Presentation is loading. Please wait.

Presentation is loading. Please wait.

GENERAL RULES FOR HANDLING REFRIGERANT GAS CYLINDERS © Commonwealth of Australia 2010 | Licensed under AEShareNet Share and Return licence.

Similar presentations


Presentation on theme: "GENERAL RULES FOR HANDLING REFRIGERANT GAS CYLINDERS © Commonwealth of Australia 2010 | Licensed under AEShareNet Share and Return licence."— Presentation transcript:

1 GENERAL RULES FOR HANDLING REFRIGERANT GAS CYLINDERS © Commonwealth of Australia 2010 | Licensed under AEShareNet Share and Return licence

2  Safety should always be a major consideration when refrigerant gas cylinders are moved, particularly when they are transported in the back of service trucks in summer.  Cylinders should be filled to no more than 80% of their maximum possible contents or volume as recommended in Australian Standards. Don’t overfill them because high pressure can cause the hydraulic lock to burst.  Let’s look at some basic rules that apply to the handling of all refrigerant gas cylinders. © Commonwealth of Australia 2010 | Licensed under AEShareNet Share and Return licence

3  Wear goggles or face shields, gloves and safety footwear when filling cylinders, coupling up storage vessels and/or handling bulk fills. This helps prevent eye damage or burns that could occur if a coupling breaks or a line bursts. © Commonwealth of Australia 2010 | Licensed under AEShareNet Share and Return licence

4  Store cylinders in a cool, dry place away from direct sources of heat.  A well ventilated area will ensure that no build up of gas can occur if a cylinder leaks or a relief valve fails. © Commonwealth of Australia 2010 | Licensed under AEShareNet Share and Return licence

5  Make sure cylinder connections fit easily and snugly.  You should never force connections.Always use the correct tools when tightening or loosening fittings. The use of incorrect tools can strip threads or damage fittings, which can cause leaks and possible loss of refrigerant gas to the atmosphere.  You should never force connections. Always use the correct tools when tightening or loosening fittings. The use of incorrect tools can strip threads or damage fittings, which can cause leaks and possible loss of refrigerant gas to the atmosphere. © Commonwealth of Australia 2010 | Licensed under AEShareNet Share and Return licence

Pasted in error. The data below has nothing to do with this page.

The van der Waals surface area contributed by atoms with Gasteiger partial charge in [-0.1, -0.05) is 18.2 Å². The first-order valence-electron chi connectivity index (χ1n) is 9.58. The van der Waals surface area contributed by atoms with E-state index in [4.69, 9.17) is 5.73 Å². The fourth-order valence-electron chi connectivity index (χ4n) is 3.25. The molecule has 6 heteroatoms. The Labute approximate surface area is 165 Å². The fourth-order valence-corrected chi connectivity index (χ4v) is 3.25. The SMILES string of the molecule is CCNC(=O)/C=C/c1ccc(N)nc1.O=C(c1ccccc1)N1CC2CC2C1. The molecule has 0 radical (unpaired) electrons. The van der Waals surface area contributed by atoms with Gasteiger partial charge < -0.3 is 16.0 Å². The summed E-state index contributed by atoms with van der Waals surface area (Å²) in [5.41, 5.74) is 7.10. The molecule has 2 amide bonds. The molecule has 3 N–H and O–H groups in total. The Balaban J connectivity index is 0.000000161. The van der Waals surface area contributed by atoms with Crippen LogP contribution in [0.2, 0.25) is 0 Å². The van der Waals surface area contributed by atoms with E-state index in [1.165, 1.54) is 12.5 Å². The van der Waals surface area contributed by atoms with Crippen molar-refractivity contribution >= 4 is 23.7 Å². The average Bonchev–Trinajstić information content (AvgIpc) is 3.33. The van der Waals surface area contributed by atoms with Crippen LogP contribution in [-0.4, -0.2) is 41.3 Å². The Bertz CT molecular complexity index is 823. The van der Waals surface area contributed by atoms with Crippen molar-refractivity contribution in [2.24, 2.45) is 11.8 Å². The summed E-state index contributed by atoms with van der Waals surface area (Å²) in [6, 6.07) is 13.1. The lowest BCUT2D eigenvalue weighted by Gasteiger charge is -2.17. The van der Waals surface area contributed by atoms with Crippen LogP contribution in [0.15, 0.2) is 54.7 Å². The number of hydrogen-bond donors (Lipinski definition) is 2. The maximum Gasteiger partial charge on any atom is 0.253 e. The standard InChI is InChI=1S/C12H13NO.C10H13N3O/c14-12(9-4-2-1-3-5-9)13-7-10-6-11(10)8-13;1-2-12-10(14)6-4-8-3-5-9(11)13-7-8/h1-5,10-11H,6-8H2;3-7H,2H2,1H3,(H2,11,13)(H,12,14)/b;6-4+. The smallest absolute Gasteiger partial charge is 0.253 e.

6  Don’t use cylinders as ‘rollers’ or supports as cuts and abrasions on the cylinder body or yourself may result. Care in handling cylinders will prolong their life. © Commonwealth of Australia 2010 | Licensed under AEShareNet Share and Return licence

7  The colour of cylinders cannot be relied on for positive identification. Labels should always be read carefully. If still in doubt, other methods of identification are available such as pressure/temperature relationships or other methods available from the manufacturer or supplier of the refrigerant. © Commonwealth of Australia 2010 | Licensed under AEShareNet Share and Return licence

8  Each time a cylinder is returned for recharging, it should be carefully examined for evidence of corrosion, cuts, dents and bulges. The condition of threads and valves should be checked to make sure the cylinder is suitable for further service.  Each state has codes that guide the examination and testing of cylinders to help ensure their continued safe use. © Commonwealth of Australia 2010 | Licensed under AEShareNet Share and Return licence

9  Refrigerant cylinders are labelled and identified for a particular refrigerant.  Never mix refrigerants or use unmarked cylinders. © Commonwealth of Australia 2010 | Licensed under AEShareNet Share and Return licence

10  No part of any cylinder should ever be near a direct flame, steam or temperatures exceeding 50 °C.  If it is necessary to warm a cylinder to promote more rapid discharge, extreme caution should be taken. An easy and safe way is to place the bottom part of a cylinder in a container of lukewarm water at about 45 °C. © Commonwealth of Australia 2010 | Licensed under AEShareNet Share and Return licence

11  The pressure within the cylinder must be greater than in the system into which it is being transferred.  Always check pressure before charging.  Never refill disposable cylinders. Most have safety devices, such as a one- way valve, to stop this occurring. © Commonwealth of Australia 2010 | Licensed under AEShareNet Share and Return licence

12  Make sure normal cylinders are inspected at 10 year intervals. State, territory and federal codes set out the requirements for checking pressurised vessels. © Commonwealth of Australia 2010 | Licensed under AEShareNet Share and Return licence

13  Do not block the safety valve in the stem as this could lead to the cylinder rupturing. © Commonwealth of Australia 2010 | Licensed under AEShareNet Share and Return licence

14  Cylinders must have a 3% ullage or vapour space at 57 °C. Ullage space is the space provided for vapour volume in a cylinder in hot conditions. This is specified in Australian Standard © Commonwealth of Australia 2010 | Licensed under AEShareNet Share and Return licence

15  Remember to ask your workplace manager or trainer if you are unsure of anything or want to check you are working safely. © Commonwealth of Australia 2010 | Licensed under AEShareNet Share and Return licence


Download ppt "GENERAL RULES FOR HANDLING REFRIGERANT GAS CYLINDERS © Commonwealth of Australia 2010 | Licensed under AEShareNet Share and Return licence."

Similar presentations


Ads by Google